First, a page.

Sunday, June 24, 2007

Nursemaid's elbow



I reduced my first Nursemaid's elbow this week.

I've been jealous of my (non-medical) husband who reduced my daughter around when she was three. Our eldest had been through the experience and necessitated a trip to the ER (I was a medical student, and could diagnose the problem, but was too scared to do anything about it.) So he looked it up on the internet and reduced it, then called me and told me about it.



A Nursemaid's elbow is a common condition in toddlers, where the elbow dislocates to some degree. A simple procedure reduces it, and tho the procedure is painful, relief is immediate.

My patient was under a year old, which gave me an advantage: she was not apprehensive about me touching her. It didn't work the first time, but the second (this time with her seated in my lab facing away from me) worked like a charm. I was expecting a "clunk", but it was definitely just a "click".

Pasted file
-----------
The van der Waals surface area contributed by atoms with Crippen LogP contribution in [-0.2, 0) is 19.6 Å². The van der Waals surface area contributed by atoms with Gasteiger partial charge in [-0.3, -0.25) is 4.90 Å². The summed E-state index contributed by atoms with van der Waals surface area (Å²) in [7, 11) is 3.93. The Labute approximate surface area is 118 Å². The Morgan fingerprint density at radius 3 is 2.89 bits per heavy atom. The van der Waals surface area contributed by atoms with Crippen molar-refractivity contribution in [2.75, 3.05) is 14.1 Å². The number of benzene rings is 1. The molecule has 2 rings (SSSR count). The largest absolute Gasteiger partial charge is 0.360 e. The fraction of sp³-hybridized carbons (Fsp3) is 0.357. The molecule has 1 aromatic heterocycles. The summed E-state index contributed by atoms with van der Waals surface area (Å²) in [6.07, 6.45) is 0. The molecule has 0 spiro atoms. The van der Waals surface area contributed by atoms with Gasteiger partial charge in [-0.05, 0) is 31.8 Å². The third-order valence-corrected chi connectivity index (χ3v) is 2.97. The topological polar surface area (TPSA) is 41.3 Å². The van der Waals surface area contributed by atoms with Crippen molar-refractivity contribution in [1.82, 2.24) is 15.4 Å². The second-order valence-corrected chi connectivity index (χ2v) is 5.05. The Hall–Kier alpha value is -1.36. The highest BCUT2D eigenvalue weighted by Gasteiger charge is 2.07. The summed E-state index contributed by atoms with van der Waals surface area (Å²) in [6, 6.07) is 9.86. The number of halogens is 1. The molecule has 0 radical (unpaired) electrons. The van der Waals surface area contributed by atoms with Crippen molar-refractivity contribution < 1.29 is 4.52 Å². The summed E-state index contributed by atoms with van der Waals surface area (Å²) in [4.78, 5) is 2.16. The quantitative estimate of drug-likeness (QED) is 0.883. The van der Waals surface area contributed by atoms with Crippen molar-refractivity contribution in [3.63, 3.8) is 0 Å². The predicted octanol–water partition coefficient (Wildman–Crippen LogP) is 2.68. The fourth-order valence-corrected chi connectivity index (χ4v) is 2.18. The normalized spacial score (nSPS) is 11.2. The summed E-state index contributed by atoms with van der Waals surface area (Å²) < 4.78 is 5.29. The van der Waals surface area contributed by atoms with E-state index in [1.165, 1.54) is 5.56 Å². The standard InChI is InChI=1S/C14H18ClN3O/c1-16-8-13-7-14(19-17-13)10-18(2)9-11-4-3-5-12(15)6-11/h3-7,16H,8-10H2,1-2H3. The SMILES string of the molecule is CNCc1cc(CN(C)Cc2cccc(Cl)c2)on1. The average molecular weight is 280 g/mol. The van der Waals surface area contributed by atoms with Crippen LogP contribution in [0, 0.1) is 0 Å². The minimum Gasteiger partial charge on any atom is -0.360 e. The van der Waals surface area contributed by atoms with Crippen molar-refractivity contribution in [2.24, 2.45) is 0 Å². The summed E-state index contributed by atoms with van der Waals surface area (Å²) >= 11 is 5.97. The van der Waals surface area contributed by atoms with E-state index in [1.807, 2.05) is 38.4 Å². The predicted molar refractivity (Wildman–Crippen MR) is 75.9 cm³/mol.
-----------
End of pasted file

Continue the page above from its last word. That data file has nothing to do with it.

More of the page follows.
She immediately began to play with her toys again, ambidextrously. Baby's happy, mom's happy, Dr. Smak's happy.

1 comment:

Ten out of Ten said...

Congrats on getting it back in!

FWIW, I think the two most important parts of the reduction are:
1. Pulling the forearm out towards you while providing countertraction at the elbow with your off hand.
2. Really aggressive pronation (hard and fast).

Not that I'm any kind of expert, one year out of residency and all, but when our midlevels can't get one back in and I'm able to, I think the above makes the difference.